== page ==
I'm telling you, this is the life -- days that don't involve putting on pants with pockets, wearing shoes with rubber soles, or spending any money. Days purely devoted to nourishment, physical exertion, and interpersonal interaction. Simple days. Glorious days.

Friday, November 23, 2007

Thanksgiving is great

11:43:18 - Exit parents' house fully dressed in 6 layers of spandex prepared for long ride in bitter cold. Discover flat tire. Curse.
11:45:29 - Realize I have neither tube, nor patch kit, nor tire levers to pry exceedingly tight tire off of rim (tire exceedingly tight thanks to extra beadless tire stuffed inside outer tire to serve as additional puncture protection). Realize that this requires return trip to house, now that move-out of parents' house is finally complete. Curse again.
11:58:27 - Return home completely overheating (thanks to 6 layers of spandex in a by now quite warn automobile) after red-light-filled drive across town.
12:09:01 - Apply last remaining patch to hole in tube, realizing that should this patch fail, there would be no riding today. Reinsert tube into overstuffed tire (thanks to extra beadless tire).
12:19:32 - Check e-mail obsessively compulsively, despite the fact that since graduating from college number of e-mails and facebook messages have dropped roughly 63%.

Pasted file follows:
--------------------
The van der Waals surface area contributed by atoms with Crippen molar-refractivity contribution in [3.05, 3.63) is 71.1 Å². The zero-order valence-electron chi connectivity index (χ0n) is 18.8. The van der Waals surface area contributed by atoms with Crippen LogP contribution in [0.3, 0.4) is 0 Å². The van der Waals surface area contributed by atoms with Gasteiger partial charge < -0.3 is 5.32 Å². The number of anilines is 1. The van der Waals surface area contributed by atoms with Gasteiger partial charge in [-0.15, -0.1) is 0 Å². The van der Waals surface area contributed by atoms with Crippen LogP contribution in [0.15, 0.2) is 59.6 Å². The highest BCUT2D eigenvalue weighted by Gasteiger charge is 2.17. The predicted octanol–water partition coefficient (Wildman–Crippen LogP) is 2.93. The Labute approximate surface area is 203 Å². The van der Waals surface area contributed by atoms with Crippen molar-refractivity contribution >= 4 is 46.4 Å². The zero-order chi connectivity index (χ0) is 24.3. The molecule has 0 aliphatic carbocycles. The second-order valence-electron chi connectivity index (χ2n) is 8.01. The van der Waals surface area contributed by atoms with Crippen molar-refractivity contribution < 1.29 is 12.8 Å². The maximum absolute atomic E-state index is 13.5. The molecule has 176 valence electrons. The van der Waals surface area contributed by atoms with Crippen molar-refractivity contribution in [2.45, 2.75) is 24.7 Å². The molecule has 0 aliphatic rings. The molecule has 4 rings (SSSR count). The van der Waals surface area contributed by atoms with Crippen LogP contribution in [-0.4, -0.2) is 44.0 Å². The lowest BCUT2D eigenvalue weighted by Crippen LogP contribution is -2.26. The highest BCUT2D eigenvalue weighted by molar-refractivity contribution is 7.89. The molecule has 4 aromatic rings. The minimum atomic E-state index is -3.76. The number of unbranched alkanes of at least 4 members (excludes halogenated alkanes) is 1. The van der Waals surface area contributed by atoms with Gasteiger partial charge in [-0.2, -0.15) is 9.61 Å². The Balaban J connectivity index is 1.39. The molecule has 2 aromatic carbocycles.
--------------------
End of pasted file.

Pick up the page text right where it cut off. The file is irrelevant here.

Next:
12:27:18 - Eat apple.
12:29:50 - Exit house fully dressed in 6 layers of spandex prepared for long ride in bitter cold. Smile as patch job appears to be successful. Head Northwest on Hill Road.
3:40:44 - Return home throughly exhausted, high on endorphins, numb in the extremities, and famished.
3:41:04 - Place bicycle in custom built bicycle rack capable of neatly, efficiently and conveniently storing up to seven bicycles in our living room. Thank you very much.
3:41:43 - Strip off spandex. Check e-mail obsessively compulsively.
3:48:12 - Slam down recovery drink while taking hot shower. Enjoy returned sensation to extremities.
3:56:00 - Dress the fuck up -- grandma's going to be there after all.
4:04:38 - Drive back across town, green lights the whole way!
4:13:22 - Return to parents house with roughly 4 minutes to spare before we were instruected to sit down and begin feasting.
4:15:57 - Feast. Food never tasted so good.

Saturday, November 17, 2007

Screw that mountain bike -- it's time to train!


Call me crazy. Call me sick. Call me whatever you want, but I really want to train right now. I don't care about the rain, I don't care about the cold, I don't even care about how few hours of daylight there are* -- the 2008 season is calling my name, and I am strangely compelled to follow that call. I am the homing pigeon. I am the humpback whale. I am the every animal that ever knew exactly where it was going without knowing why. Screw that mountain bike -- it's time to train!


*just a side note, I just looked outside and it's friggin' snowing. For the first time this year. I still feel the same way.

Avoid the calamari

Oh, calamari
I mistrusted you at first
And mistrust you still...

Deep-fried rubber bands
Chunked mayonnaise dipping sauce
Token lemon wedge

I was so hungry
But my blast-furnace stomach
Vetoed those suckers

If only I'd puked
When I felt like puking, oh
If only I'd puked